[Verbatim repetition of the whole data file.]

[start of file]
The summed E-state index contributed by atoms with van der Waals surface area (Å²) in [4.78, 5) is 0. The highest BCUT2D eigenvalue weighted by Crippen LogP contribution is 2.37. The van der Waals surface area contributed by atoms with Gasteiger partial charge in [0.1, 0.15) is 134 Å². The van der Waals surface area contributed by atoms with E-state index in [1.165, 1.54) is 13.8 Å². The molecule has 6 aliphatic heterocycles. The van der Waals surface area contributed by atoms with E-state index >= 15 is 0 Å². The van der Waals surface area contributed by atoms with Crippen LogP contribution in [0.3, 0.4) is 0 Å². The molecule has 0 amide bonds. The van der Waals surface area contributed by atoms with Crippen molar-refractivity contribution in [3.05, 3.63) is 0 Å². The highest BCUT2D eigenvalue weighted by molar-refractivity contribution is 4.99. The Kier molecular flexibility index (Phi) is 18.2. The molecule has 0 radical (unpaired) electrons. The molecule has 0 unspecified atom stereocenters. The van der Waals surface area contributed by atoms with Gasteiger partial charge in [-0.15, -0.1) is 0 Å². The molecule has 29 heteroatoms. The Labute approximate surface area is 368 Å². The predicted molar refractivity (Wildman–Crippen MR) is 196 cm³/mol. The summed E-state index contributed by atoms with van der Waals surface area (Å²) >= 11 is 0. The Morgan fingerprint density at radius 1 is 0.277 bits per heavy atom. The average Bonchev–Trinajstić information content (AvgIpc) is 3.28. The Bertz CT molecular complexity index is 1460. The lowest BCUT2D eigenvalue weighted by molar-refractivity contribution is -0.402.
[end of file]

The summed E-state index contributed by atoms with van der Waals surface area (Å²) in [4.78, 5) is 0. The highest BCUT2D eigenvalue weighted by Crippen LogP contribution is 2.37. The van der Waals surface area contributed by atoms with Gasteiger partial charge in [0.1, 0.15) is 134 Å². The van der Waals surface area contributed by atoms with E-state index in [1.165, 1.54) is 13.8 Å². The molecule has 6 aliphatic heterocycles. The van der Waals surface area contributed by atoms with E-state index >= 15 is 0 Å². The van der Waals surface area contributed by atoms with Crippen LogP contribution in [0.3, 0.4) is 0 Å². The molecule has 0 amide bonds. The van der Waals surface area contributed by atoms with Crippen molar-refractivity contribution in [3.05, 3.63) is 0 Å². The highest BCUT2D eigenvalue weighted by molar-refractivity contribution is 4.99. The Kier molecular flexibility index (Phi) is 18.2. The molecule has 0 radical (unpaired) electrons. The molecule has 0 unspecified atom stereocenters. The van der Waals surface area contributed by atoms with Gasteiger partial charge in [-0.15, -0.1) is 0 Å². The molecule has 29 heteroatoms. The Labute approximate surface area is 368 Å². The predicted molar refractivity (Wildman–Crippen MR) is 196 cm³/mol. The summed E-state index contributed by atoms with van der Waals surface area (Å²) >= 11 is 0. The Morgan fingerprint density at radius 1 is 0.277 bits per heavy atom. The average Bonchev–Trinajstić information content (AvgIpc) is 3.28. The Bertz CT molecular complexity index is 1460. The lowest BCUT2D eigenvalue weighted by molar-refractivity contribution is -0.402.